Fansided
Rising Apple
New York Mets prospects

New York Mets: 10 undervalued prospects to watch this season

nscheurer
PHILADELPHIA - MAY 01: Batting helmets are seen during batting practice before the Philadelphia Phillies play the New York Mets at Citizens Bank Park on May 1, 2010 in Philadelphia, Pennsylvania. (Photo by Jim McIsaac/Getty Images)
PHILADELPHIA - MAY 01: Batting helmets are seen during batting practice before the Philadelphia Phillies play the New York Mets at Citizens Bank Park on May 1, 2010 in Philadelphia, Pennsylvania. (Photo by Jim McIsaac/Getty Images)
facebooktwitterreddit
1 of 6
Mets
Mets

The top New York Mets minor leaguers get plenty of attention from the fans. However, there are a few other names you should watch closely this season.

After a flurry of trades executed by GM Brodie Van Wagenen this offseason, the New York Mets are once again left with one of the Major League’s worst farm systems.

That being said, you don’t need to be a blue-chip prospect to make it to the big leagues and become a major contributor. There are plenty of valuable players near the end of top 30 prospect lists or possibly even omitted altogether.

To find an undervalued prospect, we must ask ourselves a couple of questions. What is valued? What should be valued? Some prospects tend to receive attention they don’t deserve due to being a high draft pick or having some former big league relative.

More from Rising Apple

The truth is, the value of a prospect lies in their floor and ceiling. A high ceiling gives a young player a lot of room to grow and perhaps reach a level of performance that is very valuable to a Major League club. Meanwhile, a player’s floor indicates their worst case scenario such as if their development as a player suddenly plateaus.

A lot of the players I evaluate will have high ceilings and low floors. The reason we care more about a high ceiling than a low floor is because the goal of a farm system is to produce Major League players.

There is no difference between a ballplayer not being good enough to play past Single-A vs. not being good enough to play past Triple-A. The success of the Mets organization ultimately hinges on the ability of their Major League roster.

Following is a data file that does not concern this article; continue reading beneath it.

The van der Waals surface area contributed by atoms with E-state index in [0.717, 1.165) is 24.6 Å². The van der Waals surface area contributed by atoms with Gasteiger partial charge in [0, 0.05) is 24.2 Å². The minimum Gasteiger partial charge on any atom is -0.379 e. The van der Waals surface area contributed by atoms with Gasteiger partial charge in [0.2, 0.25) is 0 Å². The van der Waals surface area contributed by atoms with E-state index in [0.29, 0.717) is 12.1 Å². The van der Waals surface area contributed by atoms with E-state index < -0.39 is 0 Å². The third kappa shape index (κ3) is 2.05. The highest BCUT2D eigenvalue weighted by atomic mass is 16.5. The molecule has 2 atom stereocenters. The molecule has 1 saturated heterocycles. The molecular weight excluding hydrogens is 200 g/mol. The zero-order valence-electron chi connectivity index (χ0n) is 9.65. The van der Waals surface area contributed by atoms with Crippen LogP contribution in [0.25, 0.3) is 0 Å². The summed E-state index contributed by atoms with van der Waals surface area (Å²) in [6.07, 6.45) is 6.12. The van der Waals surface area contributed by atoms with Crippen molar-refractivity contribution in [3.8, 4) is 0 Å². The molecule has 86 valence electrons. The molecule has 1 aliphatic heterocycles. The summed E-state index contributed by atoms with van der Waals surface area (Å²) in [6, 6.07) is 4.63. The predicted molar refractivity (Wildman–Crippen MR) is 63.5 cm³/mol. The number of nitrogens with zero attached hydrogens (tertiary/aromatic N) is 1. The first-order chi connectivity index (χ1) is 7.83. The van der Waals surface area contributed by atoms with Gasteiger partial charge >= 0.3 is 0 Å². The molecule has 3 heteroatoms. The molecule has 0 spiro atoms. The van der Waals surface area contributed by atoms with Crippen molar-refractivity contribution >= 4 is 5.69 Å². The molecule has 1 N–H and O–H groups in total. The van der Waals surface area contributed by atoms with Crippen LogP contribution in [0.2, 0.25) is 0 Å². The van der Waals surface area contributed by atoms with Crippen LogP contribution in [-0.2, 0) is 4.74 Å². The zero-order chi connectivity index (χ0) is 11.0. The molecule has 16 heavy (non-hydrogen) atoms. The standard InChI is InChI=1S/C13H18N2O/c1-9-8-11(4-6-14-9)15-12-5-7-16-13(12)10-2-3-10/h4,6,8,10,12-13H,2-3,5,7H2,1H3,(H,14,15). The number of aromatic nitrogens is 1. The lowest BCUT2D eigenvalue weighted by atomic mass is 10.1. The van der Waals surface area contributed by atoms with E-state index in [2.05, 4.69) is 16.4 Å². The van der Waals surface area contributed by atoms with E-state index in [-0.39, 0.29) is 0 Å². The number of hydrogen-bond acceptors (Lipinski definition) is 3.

Players with high ceilings and low floors are sort of like lottery tickets. Collecting a lot of these tickets increases an organization’s chance of graduating a couple of top-tier talents rather than graduating a lot of average players.

If the Mets ever need roster fillers in the future, they’ll have no problem signing veterans to Minor League deals. But, to find diamonds in the rough that are cheap and controllable, it’s important not to undervalue some players who are relatively unknown.

Make no mistake though, unheralded prospects don’t need to become superstars to provide value on a big league team. A bench, bullpen, or 5th starter role is perfectly good value, especially for young players who are mostly ignored by the average fan for most of their Minor League career.

Most guys playing at the highest level don’t receive a lick of attention until one day they’re a regular on your favorite team’s 25 man roster and they whack a pinch-hit walk-off home run or save a game in the 14th inning.

“Who is that guy?” you’ll say. “Is he new?” you’ll ponder. I’m about to give you a heads up on which Mets players you’ll one day have to google after saying aloud “where did he come from?”.

Here are 10 under the radar Mets prospects that serious fans should keep an eye on for the next few years.

facebooktwitterreddit